Duke Energy Buys Progress Energy In $13 Billion Deal

Duke Energy has agreed to provide families in North Caroline with bottled water after state testing found private wells near where the company stores coal waste contaminated with potentially toxic chemicals. “Over the last week, the state’s department of environment and natural resources mailed out 87 letters to residents who live near sites where Duke has stored tons of coal ash – the toxic slurry left over from burning coal – in unlined pits.

Those letters say that chemicals associated with coal ash – including vanadium, which can cause respiratory problems, as well as carcinogens such as hexavalent chromium had been found at levels that exceed state standards.” [The Guardian]

The global decline in oil prices has eroded the profit of European oil companies, as results from BP and Total showed on Tuesday. “But at both companies, the declines were offset by strong performances at their marketing and refining businesses.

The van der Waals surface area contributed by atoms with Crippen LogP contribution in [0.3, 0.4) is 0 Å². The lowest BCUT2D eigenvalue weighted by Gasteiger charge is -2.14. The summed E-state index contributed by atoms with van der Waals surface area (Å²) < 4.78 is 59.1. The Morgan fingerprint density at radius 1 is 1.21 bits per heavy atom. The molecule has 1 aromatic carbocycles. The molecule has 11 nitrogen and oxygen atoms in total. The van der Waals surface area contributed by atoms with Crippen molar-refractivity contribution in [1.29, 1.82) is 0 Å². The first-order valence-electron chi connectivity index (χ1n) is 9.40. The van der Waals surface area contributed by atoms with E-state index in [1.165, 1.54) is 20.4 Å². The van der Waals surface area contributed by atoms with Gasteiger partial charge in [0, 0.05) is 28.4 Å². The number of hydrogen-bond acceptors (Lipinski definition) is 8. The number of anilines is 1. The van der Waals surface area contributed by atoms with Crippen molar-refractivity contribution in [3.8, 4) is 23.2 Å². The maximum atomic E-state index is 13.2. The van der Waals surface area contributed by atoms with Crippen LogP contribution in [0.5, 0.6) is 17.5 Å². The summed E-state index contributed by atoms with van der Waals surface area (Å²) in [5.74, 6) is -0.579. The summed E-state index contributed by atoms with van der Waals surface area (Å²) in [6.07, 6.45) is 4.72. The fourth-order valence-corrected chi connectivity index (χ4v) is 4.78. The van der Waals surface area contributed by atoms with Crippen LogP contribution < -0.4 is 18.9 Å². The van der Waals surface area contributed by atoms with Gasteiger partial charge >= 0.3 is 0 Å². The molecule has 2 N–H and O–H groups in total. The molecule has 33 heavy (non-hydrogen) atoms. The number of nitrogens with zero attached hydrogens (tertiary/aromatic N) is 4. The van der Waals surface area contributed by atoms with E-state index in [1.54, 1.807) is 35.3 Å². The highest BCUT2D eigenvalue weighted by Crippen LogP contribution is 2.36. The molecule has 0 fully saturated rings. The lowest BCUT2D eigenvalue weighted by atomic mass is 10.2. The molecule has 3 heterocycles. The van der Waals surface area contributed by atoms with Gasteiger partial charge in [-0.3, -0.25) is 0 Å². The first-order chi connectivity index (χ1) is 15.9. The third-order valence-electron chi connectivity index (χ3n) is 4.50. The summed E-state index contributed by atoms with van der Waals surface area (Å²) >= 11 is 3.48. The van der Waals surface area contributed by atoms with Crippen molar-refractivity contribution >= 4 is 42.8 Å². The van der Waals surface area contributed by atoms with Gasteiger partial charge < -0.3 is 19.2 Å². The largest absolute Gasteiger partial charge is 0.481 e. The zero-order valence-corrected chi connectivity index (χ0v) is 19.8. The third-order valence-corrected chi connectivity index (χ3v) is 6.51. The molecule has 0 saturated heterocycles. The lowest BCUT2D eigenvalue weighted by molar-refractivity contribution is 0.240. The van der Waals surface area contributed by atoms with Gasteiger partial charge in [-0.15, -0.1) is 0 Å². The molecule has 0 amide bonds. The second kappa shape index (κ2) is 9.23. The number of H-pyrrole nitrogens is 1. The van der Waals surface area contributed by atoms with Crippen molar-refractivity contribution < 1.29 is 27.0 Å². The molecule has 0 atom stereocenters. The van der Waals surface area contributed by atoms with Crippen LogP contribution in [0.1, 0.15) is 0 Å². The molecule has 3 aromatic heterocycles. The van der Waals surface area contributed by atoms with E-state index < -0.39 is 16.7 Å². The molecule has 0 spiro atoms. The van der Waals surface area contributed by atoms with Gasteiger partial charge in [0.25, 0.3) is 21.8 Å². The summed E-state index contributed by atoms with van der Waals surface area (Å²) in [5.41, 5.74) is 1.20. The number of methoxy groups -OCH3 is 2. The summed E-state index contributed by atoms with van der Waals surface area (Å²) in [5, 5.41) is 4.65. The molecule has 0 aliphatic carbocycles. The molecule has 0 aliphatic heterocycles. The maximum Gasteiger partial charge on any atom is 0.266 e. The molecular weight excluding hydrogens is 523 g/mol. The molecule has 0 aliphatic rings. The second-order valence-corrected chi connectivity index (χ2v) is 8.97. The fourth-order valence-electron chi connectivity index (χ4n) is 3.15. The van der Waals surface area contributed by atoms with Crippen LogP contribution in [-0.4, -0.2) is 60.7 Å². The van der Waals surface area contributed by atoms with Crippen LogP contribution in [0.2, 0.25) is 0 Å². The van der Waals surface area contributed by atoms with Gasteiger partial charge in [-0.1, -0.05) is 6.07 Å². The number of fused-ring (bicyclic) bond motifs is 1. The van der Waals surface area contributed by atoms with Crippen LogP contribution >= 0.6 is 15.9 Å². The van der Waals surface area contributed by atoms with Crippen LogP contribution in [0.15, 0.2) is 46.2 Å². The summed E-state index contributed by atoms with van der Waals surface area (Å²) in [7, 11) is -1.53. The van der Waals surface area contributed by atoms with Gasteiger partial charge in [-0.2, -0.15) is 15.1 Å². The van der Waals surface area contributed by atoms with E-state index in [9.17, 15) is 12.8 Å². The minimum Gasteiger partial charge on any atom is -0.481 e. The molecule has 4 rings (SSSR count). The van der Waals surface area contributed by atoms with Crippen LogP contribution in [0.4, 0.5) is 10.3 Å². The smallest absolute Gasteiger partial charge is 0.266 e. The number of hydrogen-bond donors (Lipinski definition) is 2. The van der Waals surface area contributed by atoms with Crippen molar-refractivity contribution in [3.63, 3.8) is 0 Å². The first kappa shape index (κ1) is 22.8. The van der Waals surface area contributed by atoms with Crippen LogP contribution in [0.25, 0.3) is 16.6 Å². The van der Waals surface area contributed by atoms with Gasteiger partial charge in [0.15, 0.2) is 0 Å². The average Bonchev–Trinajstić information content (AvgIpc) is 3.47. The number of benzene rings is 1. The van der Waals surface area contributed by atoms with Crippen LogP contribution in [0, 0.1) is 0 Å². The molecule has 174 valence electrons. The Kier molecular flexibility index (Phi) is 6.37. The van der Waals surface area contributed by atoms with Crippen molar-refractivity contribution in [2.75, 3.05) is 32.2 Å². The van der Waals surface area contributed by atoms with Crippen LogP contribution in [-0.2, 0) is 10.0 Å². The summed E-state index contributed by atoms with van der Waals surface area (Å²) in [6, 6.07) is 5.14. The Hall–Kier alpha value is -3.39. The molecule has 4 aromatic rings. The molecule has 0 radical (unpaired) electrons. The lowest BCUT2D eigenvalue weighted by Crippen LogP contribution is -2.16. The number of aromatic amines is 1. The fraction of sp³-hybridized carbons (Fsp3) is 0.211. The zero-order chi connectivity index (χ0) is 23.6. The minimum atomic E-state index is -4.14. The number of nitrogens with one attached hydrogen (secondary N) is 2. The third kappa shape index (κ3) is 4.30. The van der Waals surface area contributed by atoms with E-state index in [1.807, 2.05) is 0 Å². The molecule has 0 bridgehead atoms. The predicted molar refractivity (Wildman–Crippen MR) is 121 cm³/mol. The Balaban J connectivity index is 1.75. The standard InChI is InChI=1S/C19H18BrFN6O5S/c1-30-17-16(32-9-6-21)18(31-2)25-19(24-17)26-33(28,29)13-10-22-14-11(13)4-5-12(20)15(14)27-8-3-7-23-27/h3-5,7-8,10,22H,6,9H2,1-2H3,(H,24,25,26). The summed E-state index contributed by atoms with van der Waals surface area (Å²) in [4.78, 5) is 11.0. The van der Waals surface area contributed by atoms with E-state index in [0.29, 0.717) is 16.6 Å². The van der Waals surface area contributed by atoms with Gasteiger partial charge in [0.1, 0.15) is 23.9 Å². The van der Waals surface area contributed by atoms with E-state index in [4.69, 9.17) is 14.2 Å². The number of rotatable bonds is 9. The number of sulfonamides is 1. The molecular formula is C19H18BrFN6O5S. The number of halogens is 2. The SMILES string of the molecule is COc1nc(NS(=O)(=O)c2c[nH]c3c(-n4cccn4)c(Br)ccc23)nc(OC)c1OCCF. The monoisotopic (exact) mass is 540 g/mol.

Adjusted earnings fell 20 percent at BP and 22 percent at Total, but the results were better than analysts had expected. They also showed the advantages in difficult times of being a big business that finds and produces oil as well as refines and sells it.” [The NY Times]

The Cape Wind development off of Cape Cod, has stalled in the last few weeks with construction only beginning on a smaller offshore wind farm near Block Island.”Deepwater Wind’s Rhode Island project is a five-turbine wind farm that would have the ability to power 17,000 homes, perhaps as early as next year.

Developers and industry experts say the offshore wind energy sector is off to such a slow start in the U.S. because of regulatory hurdles, opposition from fossil fuel interests and the trials and tribulations of doing something for the first time.

While they’ve tempered their expectations that offshore wind energy will come to the U.S. in a big way anytime soon, many are hoping Deepwater Wind’s wind farm will pave the way for other projects.” [ABC/AP]